Educating Teens About Online Predators
With the recent sextortion case out of Florida, parents are realizing once again how vulnerable their children can be when online. It is essential that parents and children both understand the realities of online predators. Here are some key facts and information to help you properly educate your teen on the dangers of online predators.
According to Crimes Against Children Research Center:
- 25% of children have been exposed to unwanted pornographic material online
- One in five children who regularly use the Internet have received unwanted sexual solicitation through the Web
- 75% of children are willing to share personal information online in exchange for goods and services.
- 65% of online sex offenders used social networking sites to get home and school information about the victim.
- Approximately 25% of children will report sexual crimes to a trusted adult or parent.
Education is the most important way to protect children from online predators. A clear and very real understanding about the dangers of Internet use, especially the use of chat rooms, is vital. Children must understand that predators will spend hours researching their victims. They also must realize that people lie online and use fake identities.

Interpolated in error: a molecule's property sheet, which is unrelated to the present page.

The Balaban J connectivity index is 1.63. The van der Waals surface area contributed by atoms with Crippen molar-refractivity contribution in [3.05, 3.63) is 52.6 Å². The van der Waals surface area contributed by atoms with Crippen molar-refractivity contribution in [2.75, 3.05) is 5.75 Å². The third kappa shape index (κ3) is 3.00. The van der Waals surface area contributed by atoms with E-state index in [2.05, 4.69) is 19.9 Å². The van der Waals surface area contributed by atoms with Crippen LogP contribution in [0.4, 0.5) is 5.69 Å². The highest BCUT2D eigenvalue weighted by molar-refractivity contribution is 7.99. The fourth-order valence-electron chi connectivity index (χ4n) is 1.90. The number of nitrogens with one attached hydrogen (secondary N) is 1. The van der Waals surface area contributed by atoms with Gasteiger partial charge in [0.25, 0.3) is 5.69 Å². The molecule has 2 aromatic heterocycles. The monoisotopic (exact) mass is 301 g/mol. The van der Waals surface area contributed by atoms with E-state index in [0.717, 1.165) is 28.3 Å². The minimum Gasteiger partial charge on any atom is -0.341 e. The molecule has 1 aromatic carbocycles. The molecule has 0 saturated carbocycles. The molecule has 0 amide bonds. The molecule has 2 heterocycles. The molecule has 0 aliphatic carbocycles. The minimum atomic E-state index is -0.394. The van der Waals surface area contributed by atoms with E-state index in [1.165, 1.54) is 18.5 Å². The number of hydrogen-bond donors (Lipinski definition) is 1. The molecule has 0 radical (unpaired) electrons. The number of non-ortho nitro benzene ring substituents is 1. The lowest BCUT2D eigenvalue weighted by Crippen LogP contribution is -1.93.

Predators often use social media and chat sites to learn about their targets. Children must know how to protect themselves. Teach children to keep personal information private. Have them use a screen name instead of a real one. Let them know they should never share their address (email or home), phone number, school, or town with anyone in a chat room as this information can be used to hurt them. They should also know to never meet with someone they met online without first telling an adult.
Parents should also monitor their child’s Internet usage in an effort to protect them. Surprisingly, only 1/3 of households are actively protecting their children from online predators through the use of filtering or blocking software (Center for Missing and Exploited Children). There are a variety of options for monitoring children online. Choose the one that works best for you and use it regularly. Children should be told that their actions are being monitored so it cannot be construed as spying.
It is the responsibility of parents to keep their children safe. Take the time to ensure your child has a deep understanding about the dangers that lurk online. If you have questions, give us a call at (910) 486-5437.